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‘Four to eight’ more states to have sports betting before next NFL season

TAGs: NFL, sports betting, United States

As many as a dozen U.S. states are expected to allow for sports betting before the end of next year, according to a Reuters report.

‘Four to eight’ more states to have sports betting before next NFL seasonSports data provider Sportradar Group’s Vice-President of Legal and Regulatory Affairs Jake Williams estimated that four to eight states will “probably be accepting bets by the coming football season.” This will be in September 2019, with the current National Football League (NFL) season ending February next year.

Williams saw as many as 24 states in all having legal sports betting within the next 24 months.

At present, only a handful of states offer wagering on sports events. Nevada and Delaware have allowed it even during the federal ban, which the Supreme Court struck down as unconstitutional only last May. Since then, several states such as New Jersey and Mississippi have passed legislation prescribing tax rates and other regulatory measures for the industry.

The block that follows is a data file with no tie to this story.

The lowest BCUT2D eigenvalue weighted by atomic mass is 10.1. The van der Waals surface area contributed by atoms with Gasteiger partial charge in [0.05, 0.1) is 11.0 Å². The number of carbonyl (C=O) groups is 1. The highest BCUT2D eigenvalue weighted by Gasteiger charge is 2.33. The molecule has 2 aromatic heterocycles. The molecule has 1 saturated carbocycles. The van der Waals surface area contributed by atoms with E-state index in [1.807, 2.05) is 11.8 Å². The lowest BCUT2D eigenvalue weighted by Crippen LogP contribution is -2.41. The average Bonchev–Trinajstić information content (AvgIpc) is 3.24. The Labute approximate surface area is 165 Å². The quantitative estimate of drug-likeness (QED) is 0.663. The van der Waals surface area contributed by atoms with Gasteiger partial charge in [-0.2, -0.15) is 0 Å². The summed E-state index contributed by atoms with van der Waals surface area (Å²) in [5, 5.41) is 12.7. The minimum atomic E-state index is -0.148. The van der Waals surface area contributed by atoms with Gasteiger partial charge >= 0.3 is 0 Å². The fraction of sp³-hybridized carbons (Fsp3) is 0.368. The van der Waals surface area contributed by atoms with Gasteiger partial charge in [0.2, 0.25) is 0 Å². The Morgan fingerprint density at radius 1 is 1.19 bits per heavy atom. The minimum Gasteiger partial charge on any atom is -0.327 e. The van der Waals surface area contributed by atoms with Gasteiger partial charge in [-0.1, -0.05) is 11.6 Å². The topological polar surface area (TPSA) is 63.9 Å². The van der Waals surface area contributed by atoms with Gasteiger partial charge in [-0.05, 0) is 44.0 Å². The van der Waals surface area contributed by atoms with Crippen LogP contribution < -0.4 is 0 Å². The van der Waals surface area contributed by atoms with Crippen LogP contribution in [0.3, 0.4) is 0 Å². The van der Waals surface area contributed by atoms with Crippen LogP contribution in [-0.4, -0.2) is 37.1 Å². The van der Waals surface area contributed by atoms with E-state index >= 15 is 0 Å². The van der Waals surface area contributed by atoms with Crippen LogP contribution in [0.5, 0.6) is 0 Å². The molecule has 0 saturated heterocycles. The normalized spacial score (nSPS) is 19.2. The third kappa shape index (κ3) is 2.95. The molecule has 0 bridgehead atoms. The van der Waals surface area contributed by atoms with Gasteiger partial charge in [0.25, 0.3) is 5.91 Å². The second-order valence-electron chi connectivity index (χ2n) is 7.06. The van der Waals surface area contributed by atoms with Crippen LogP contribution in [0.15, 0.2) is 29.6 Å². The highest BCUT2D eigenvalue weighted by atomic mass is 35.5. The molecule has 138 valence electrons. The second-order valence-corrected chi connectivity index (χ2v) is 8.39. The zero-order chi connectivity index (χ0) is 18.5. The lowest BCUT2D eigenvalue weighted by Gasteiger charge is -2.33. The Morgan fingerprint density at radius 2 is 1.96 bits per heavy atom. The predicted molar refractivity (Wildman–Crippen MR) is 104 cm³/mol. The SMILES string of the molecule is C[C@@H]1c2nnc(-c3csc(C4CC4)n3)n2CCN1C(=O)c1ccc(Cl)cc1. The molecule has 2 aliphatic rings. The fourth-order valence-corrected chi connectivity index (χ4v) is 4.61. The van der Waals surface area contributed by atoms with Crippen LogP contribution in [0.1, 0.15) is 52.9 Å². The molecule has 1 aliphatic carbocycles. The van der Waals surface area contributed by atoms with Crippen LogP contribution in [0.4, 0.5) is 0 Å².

Pennsylvania’s regulatory board began approving licensing applications just last month. In New Mexico, the state’s lottery authority recently approved a game that allows players to bet on outcomes of sporting events. And the Santa Ana Star Casino & Hotel began offering “sports betting risk services” last month, even without explicit legislative permission from the state of New Mexico.

Reuters cited people in the industry who have projected what states will legislate for sports betting before the end of 2019, and the list includes: Arkansas, Connecticut, Florida, Kentucky, Illinois, Indiana, Missouri, New York, Ohio, and Oregon.

Michigan Rep. Brandt Iden, regulatory reform committee chairman, was quoted as saying a bill for mobile gaming was set to pass before the year’s end, which would facilitate passage of sports betting legislation the following year. He however added that he was looking to impose a fee to be paid by operators to sports leagues, purportedly to curb game fixing. So far, no state has legislated such a fee, but Iden pointed out, “In other countries, there is some sort of fee.”

An East Carolina University (ECU) survey taken across the 50 states in the middle of the year showed that 47% of Americans were in favor of legalized sports betting, and 26% were not in favor.

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